Marc Ching amassed a large, supportive following for his multi-country trips to Asia, where he rescues dogs who have been subjected to torture.
“Anything you can think of, they’re doing. Smashing feet with hammers and just letting them suffer. I’ve seen them poke out eyeballs and cut their ears off — mass mutilation, just hanging them, cutting their heads off with machetes.”
He’s seen dogs who have been boiled and burned alive and others who have had their eyes sewn open and their “faces stapled back.” Still others have been beaten with bats while hanging from ropes.
Anti-Media recently met with Ching at his non-profit Animal Hope and Wellness Foundation just north of Los Angeles in Sherman Oaks, California, where he helps rehabilitate the tortured dogs he rescues, as well as other local victims of animal cruelty. He also runs The PetStaurant next door, which offers organic foods and homeopathic treatments for pets.
Ching, who is currently on his eighth trip to rescue dogs and just shut down his seventh slaughterhouse, spoke with us recently about the heartbreaking experience he has had while going undercover in China and elsewhere — and how his ragtag rescue operation is changing the fate of countless suffering dogs.
Stolen pets served at the Lychee and Dog Meat Festival
In some Asian cultures, torture against animals is believed by those who inflict it to produce medicinal qualities in the meat because the torture stresses the dog out, prompting its body to produce adrenaline. Often, the dogs are tortured in front of other caged ones, intentionally, to further stress the caged dogs before they are tortured, killed, and ultimately eaten. Ching, a vegan, says that while it’s not his place to scold people for eating dogs — Americans eat plenty of mammals — he felt compelled to take direct action to combat the torture.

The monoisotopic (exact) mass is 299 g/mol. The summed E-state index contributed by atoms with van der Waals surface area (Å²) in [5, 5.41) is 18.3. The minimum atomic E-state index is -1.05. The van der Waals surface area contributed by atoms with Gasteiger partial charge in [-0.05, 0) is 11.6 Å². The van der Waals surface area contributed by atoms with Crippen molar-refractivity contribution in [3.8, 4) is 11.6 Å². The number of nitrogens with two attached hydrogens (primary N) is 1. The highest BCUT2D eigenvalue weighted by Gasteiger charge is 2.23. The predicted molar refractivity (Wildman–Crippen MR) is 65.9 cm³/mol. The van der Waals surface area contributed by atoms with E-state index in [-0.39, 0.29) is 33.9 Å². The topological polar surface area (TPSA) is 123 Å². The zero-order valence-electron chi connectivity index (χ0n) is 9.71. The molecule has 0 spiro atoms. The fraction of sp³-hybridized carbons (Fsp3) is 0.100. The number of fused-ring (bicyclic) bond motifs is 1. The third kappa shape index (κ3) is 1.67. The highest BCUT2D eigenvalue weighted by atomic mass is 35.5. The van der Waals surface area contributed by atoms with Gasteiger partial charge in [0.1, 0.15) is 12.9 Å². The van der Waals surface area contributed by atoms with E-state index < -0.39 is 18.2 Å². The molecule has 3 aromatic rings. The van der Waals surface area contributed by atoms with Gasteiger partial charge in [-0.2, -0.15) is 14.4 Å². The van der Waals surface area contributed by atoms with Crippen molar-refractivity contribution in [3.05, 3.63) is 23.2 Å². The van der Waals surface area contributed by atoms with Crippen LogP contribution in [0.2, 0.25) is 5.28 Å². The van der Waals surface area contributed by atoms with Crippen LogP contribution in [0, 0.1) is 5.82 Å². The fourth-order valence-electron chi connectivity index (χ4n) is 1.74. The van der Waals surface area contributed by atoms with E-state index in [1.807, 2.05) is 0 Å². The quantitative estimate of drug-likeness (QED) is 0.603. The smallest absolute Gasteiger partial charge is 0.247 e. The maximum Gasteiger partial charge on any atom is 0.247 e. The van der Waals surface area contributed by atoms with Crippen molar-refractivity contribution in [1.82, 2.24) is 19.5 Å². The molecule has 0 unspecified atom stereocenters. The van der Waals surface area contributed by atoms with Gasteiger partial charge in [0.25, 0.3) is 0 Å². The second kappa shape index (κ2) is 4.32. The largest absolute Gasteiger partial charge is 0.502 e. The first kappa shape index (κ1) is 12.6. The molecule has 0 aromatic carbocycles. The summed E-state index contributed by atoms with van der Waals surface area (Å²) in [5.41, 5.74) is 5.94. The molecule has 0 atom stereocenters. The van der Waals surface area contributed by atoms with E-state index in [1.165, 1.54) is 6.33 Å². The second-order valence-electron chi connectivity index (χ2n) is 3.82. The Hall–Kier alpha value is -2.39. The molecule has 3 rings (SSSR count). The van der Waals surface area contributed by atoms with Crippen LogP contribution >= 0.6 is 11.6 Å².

[Warning: graphic content below]
He was first inspired to rescue tortured dogs after he heard about the Lychee and Dog Meat Festival. The event, held every June in Yulin, a city in the Guangxi Zhuang Autonomous Region of China, has faced global criticismand protest in recent years. As many as 10,000 dogs and cats are tortured and slaughtered every year, and in many cases, Ching says — not just in China — the dogs jammed into cages are stolen pets. A four-year investigation by the activist organization, Animal Asia, found the majority of dogs in the Chinese meat trade were stolen pets. Ching says he has seen collars lying around the slaughterhouses to prove it.
Rescuing 1,000 dogs
Ching, who grew up in Hawaii, says his involvement in Yulin was a natural outgrowth of his desire to help those in need. He worked to rescue abused and vulnerable animals long before he heard about Yulin.
“I think without being able to do what I do here, I wouldn’t be successful in the rescue,” he reflected.
Further, as a father of two, he says seeing helpless animals suffer hits close to home, and he believes it is his responsibility to take action.